US 20070142585 A1
The present invention relates to the formation of low volatile anhydride-containing vinyl polymers by polymerizing the half ester of the anhydride with a vinyl aromatic monomer followed by devolatilizing the half-ester multi-polymer at elevated temperature and reduced pressures.
1. A process for producing a multi-polymers of an aromatic vinyl monomer of 8 to 12 carbon atoms with and an unsaturated dicarboxylic acid anhydride of 4 to 8 carbon atoms having low volatiles which comprises forming the half ester of a volatile alcohol having up to four carbon atoms with the anhydride of the unsaturated dicarboxylic acid, polymerizing the half ester with the aromatic vinyl monomer and subjecting the resulting polymer to devolatilization at temperatures above 180° C.
2. The process of
3. The process of
4. The process of
5. Claim 1 wherein the residual monomer level in the resulting copolymer is reduced by the stripping action of the molecularly dispersed volatile alcohol.
6. Claim 2 wherein the improved heat resistance imparted by the maleic anhydride is retained.
7. The press of
8. A process for the devolatilization of vinyl aromatic monomer maleic anhydride copolymers comprising devolatilizing copolymer of the half ester of maleic anhydride and a volatile alcohol at elevated temperatures above 180° C. at reduced pressures.
9. The process of
10. The process of
11. The process of
12. The process of
13. The process of
14. The process of
15. The process of
16. The process of
17. The process of
18. The process of
19. The process of
20. The process of
The present application is a continuation in part of provisional application Ser. No. 60/751,087 filed Dec. 19, 2005.
The present invention relates to the devolatilization of melts of one or more polymers. More particularly the present invention relates to improved devolatilization of multi-polymers of styrene with or without acrylonitrile and maleic anhydride, wherein a chemical derivative of maleic anhydride is produced prior to entering the high temperature, zone of a vacuum devolatilization system. Volatile monomers and solvents are quickly removed while the derivative decomposes more slowly releasing a stripping agent “in situ”. This two-stage action in a single devolatilization system accomplishes residual monomer lowering which would normally require two complete devolatilization systems.
In the preparation of styrene copolymers or terpolymers with maleic anhydride or similar unsaturated anhydrides, by mass and solution polymerization, devolatilization of unreacted monomer, solvent and other volatile components is an absolutely vital step. As polymer technology has progressed, the acceptable level of residual volatile material, particularly as monomer, in a polymer has decreased. While low residual monomer is important for all commercial applications, it is of particular importance in food contact applications where taste and odor contributions to the food are found at relatively low levels. Various means have been employed in the past to reduce volatile content in commercial polymers.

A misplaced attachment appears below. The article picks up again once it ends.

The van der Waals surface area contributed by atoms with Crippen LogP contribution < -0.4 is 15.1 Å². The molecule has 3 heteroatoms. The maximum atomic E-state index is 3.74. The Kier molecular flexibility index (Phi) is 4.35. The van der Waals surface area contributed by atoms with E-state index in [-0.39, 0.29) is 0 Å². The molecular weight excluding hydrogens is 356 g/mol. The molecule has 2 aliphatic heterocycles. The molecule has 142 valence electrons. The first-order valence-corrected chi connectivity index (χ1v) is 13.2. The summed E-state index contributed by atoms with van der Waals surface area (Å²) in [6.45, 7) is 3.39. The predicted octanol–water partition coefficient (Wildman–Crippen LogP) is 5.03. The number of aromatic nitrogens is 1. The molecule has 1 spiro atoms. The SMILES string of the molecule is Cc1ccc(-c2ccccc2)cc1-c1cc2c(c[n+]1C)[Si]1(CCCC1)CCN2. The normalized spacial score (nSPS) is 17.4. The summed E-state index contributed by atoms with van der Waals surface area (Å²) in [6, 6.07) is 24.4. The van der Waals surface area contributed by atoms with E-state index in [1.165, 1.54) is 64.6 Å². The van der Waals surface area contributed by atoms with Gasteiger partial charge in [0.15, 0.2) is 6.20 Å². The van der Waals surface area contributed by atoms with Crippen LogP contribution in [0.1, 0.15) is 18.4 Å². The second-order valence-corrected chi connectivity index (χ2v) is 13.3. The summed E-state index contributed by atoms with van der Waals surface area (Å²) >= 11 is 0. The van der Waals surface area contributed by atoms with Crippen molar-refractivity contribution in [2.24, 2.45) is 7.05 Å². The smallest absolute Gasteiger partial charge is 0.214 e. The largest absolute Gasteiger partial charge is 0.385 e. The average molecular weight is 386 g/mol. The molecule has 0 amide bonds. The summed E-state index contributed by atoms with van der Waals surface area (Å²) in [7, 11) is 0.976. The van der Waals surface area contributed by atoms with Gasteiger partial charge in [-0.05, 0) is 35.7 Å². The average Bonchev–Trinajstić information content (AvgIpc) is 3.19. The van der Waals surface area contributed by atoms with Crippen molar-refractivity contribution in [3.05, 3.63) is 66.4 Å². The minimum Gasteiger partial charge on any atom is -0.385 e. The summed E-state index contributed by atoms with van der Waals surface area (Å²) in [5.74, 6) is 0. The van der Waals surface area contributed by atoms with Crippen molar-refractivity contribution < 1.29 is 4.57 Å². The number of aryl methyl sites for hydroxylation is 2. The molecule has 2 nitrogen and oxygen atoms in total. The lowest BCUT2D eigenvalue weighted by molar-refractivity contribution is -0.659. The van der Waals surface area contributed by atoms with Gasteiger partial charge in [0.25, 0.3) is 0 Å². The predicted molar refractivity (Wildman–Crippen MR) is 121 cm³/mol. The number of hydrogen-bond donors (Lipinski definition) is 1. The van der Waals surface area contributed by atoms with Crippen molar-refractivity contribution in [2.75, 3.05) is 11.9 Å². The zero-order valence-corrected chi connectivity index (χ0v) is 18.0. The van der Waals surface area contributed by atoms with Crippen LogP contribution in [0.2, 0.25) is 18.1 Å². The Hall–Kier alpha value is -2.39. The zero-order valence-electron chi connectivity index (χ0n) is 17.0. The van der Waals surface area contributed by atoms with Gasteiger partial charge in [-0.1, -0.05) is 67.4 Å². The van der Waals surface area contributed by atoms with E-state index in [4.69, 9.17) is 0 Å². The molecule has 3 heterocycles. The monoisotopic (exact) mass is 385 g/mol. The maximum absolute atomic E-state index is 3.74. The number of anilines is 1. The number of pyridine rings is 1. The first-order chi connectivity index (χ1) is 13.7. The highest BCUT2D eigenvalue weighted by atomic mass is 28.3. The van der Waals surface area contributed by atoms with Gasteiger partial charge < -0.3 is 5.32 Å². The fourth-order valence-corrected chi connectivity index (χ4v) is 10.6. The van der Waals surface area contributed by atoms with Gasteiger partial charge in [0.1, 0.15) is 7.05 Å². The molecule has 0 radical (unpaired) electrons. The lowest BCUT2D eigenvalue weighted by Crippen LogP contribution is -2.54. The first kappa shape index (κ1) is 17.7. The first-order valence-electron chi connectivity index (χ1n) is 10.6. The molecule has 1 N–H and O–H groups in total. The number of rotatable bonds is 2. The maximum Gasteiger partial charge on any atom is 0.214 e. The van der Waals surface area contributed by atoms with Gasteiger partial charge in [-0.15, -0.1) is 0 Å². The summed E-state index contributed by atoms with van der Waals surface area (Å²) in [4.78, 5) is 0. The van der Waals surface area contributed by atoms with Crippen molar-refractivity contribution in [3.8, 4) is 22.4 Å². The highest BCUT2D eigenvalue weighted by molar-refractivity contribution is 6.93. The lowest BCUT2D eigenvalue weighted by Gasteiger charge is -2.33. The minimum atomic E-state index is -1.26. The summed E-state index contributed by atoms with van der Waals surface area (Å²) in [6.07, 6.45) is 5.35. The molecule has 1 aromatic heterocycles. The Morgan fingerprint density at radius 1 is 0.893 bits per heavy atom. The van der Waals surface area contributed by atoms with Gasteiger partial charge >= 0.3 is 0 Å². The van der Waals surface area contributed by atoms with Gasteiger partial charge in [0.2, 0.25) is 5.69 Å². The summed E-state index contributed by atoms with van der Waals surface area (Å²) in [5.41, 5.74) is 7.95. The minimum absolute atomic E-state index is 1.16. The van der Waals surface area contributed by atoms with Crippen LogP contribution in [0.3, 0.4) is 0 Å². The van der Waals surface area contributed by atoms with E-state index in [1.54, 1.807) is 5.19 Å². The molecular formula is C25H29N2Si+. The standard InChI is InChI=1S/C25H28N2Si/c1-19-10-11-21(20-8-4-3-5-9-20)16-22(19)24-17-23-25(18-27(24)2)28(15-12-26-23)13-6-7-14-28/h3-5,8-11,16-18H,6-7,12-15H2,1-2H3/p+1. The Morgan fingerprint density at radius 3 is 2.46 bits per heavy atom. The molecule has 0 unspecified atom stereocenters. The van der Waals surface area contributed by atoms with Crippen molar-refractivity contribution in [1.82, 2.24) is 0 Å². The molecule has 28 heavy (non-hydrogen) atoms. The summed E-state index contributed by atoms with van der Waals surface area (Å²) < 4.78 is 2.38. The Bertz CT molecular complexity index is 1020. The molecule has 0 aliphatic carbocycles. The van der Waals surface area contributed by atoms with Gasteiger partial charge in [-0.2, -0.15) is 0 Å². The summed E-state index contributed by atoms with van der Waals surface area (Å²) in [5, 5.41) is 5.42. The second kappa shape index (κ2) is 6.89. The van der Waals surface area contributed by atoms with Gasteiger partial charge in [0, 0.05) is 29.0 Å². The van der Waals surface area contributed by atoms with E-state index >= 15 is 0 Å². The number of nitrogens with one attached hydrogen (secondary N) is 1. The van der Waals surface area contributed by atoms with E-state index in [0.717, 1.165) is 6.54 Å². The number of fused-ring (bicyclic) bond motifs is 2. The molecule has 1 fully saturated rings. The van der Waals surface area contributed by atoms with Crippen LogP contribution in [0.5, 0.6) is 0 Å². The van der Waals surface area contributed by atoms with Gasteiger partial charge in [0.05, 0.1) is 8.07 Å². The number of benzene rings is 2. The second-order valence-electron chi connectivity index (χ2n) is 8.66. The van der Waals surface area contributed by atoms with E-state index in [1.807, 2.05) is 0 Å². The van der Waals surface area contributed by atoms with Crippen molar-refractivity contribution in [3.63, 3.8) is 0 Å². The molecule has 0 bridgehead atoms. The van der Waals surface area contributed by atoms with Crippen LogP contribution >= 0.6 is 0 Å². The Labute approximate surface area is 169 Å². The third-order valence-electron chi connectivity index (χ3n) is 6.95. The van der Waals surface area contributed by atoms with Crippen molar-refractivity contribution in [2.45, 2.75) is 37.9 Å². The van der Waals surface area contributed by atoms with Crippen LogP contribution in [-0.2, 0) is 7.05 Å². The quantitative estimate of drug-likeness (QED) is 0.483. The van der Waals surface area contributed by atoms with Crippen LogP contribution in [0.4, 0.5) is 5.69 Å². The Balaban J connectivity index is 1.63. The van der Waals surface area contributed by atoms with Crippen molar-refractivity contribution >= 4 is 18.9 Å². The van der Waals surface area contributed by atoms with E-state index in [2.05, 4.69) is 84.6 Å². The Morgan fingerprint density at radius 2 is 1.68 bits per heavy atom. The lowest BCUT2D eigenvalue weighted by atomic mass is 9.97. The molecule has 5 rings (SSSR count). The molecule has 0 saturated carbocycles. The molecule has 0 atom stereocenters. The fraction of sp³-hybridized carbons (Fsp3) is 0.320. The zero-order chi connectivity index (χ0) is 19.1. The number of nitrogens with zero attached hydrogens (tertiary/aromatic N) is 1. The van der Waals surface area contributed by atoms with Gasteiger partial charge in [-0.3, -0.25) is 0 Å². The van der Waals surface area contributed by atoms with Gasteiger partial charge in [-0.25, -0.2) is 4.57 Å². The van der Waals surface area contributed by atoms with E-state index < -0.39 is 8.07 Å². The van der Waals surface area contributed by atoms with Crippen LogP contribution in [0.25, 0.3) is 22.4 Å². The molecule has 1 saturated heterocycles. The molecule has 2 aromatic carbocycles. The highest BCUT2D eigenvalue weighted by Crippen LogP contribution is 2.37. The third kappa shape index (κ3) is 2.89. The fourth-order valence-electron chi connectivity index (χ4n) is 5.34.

Multi-polymers, i.e., polymers involving more than one monomer, such as polymers of styrene and maleic anhydride are of particular interest for food contact applications. This interest comes from the increase in heat resistance that results from copolymerization with maleic anhydride. For each added percent of maleic anhydride the heat distortion temperature of the copolymer is increased by nearly 2° C. (Ind. Eng. Chem. Prod. Res. Dev. 1986, 25, 315-321).
Two of the most sought after properties for styrene-based polymers are heat resistance and lower residual monomer contact This invention addresses both of these needs in a unique and simple way. At the same time some embodiments of this invention greatly simplify the polymerization problems associated with producing homogenous multi-polymers with maleic anhydride. Past art has generally addressed each of these separately.
Street in U.S. Pat. No. 3,536,787 noted that rubber modified, high impact polystyrene containing 3-5% unreacted styrene could be devolatilized to 2000 ppm of styrene monomer in an extruder devolatilizer system. Street then demonstrated that injection of 0.1% water as a stripping agent, prior to the extruder lowered the styrene content to 1000 ppm. Generally polymerization to 95-97% conversion level disclosed by Street is not practical because of the long polymerization time required. Further, an extruder devolatilization system is not considered practical for large-scale commercial operations. High capital and operating cost as well as operational problems with vacuum line plugging are among major deterrents to their use.
Fujimoto, in U.S. Pat. No. 3,987,235, discloses a devolatilization by introducing methanol into molten styrene polymer and removing the volatiles under vacuum.
Skilbeck has shown in U.S. Pat. No. 5,380,822 (which is hereby incorporated by reference) that a previously devolatilized molten blend of polystyrene and rubber modified polystyrene containing less than 2 weight % residual monomer could be further reduced by dispersing water as a stripping agent into the molten stream and passing it through a vacuum devolatilization system.
Maleic anhydride, MA, can be used as a comonomer to increase heat resistance of polystyrene, but requires intensive mixing during copolymerization. Moore (Ind. Eng. Chem. Prod. Res. Dev. 1986, 25, 315-321) teaches conditions to produce homogeneous copolymers of styrene and 0 to 33% of MA. Moore later demonsrated (U.S. Pat. No. 3,919,354) that high impact copolymers of styrene and MA could be produced in a series of reactors. These copolymers all have Vicat softening points that are about 2° C. above that of homopolymer polystyrene for each added percent of MA.